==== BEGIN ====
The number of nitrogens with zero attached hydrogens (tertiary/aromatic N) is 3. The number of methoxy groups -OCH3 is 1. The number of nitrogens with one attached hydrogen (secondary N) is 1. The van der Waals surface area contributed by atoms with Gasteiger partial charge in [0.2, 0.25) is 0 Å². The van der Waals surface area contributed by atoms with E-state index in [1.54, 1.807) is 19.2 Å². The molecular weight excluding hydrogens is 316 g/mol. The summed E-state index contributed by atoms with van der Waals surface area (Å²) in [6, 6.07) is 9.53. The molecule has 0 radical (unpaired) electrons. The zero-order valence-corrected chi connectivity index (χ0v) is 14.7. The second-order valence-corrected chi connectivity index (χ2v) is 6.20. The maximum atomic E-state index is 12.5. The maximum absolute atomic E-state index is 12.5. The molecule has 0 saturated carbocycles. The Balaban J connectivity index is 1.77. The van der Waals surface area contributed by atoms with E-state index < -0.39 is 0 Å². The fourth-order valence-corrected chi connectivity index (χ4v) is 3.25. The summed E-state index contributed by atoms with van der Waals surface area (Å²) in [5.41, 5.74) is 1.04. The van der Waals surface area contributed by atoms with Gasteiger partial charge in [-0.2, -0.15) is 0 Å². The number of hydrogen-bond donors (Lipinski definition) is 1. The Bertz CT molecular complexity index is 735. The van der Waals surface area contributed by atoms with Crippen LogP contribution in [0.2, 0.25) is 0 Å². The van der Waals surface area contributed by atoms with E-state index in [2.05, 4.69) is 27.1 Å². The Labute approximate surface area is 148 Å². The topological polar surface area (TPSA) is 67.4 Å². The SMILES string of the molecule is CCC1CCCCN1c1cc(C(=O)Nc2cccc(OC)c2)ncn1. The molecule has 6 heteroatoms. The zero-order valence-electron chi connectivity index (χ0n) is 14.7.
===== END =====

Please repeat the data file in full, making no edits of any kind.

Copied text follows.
The number of nitrogens with zero attached hydrogens (tertiary/aromatic N) is 3. The number of methoxy groups -OCH3 is 1. The number of nitrogens with one attached hydrogen (secondary N) is 1. The van der Waals surface area contributed by atoms with Gasteiger partial charge in [0.2, 0.25) is 0 Å². The van der Waals surface area contributed by atoms with E-state index in [1.54, 1.807) is 19.2 Å². The molecular weight excluding hydrogens is 316 g/mol. The summed E-state index contributed by atoms with van der Waals surface area (Å²) in [6, 6.07) is 9.53. The molecule has 0 radical (unpaired) electrons. The zero-order valence-corrected chi connectivity index (χ0v) is 14.7. The second-order valence-corrected chi connectivity index (χ2v) is 6.20. The maximum atomic E-state index is 12.5. The maximum absolute atomic E-state index is 12.5. The molecule has 0 saturated carbocycles. The Balaban J connectivity index is 1.77. The van der Waals surface area contributed by atoms with E-state index < -0.39 is 0 Å². The fourth-order valence-corrected chi connectivity index (χ4v) is 3.25. The summed E-state index contributed by atoms with van der Waals surface area (Å²) in [5.41, 5.74) is 1.04. The van der Waals surface area contributed by atoms with Gasteiger partial charge in [-0.2, -0.15) is 0 Å². The number of hydrogen-bond donors (Lipinski definition) is 1. The Bertz CT molecular complexity index is 735. The van der Waals surface area contributed by atoms with Crippen LogP contribution in [0.2, 0.25) is 0 Å². The van der Waals surface area contributed by atoms with E-state index in [2.05, 4.69) is 27.1 Å². The Labute approximate surface area is 148 Å². The topological polar surface area (TPSA) is 67.4 Å². The SMILES string of the molecule is CCC1CCCCN1c1cc(C(=O)Nc2cccc(OC)c2)ncn1. The molecule has 6 heteroatoms. The zero-order valence-electron chi connectivity index (χ0n) is 14.7.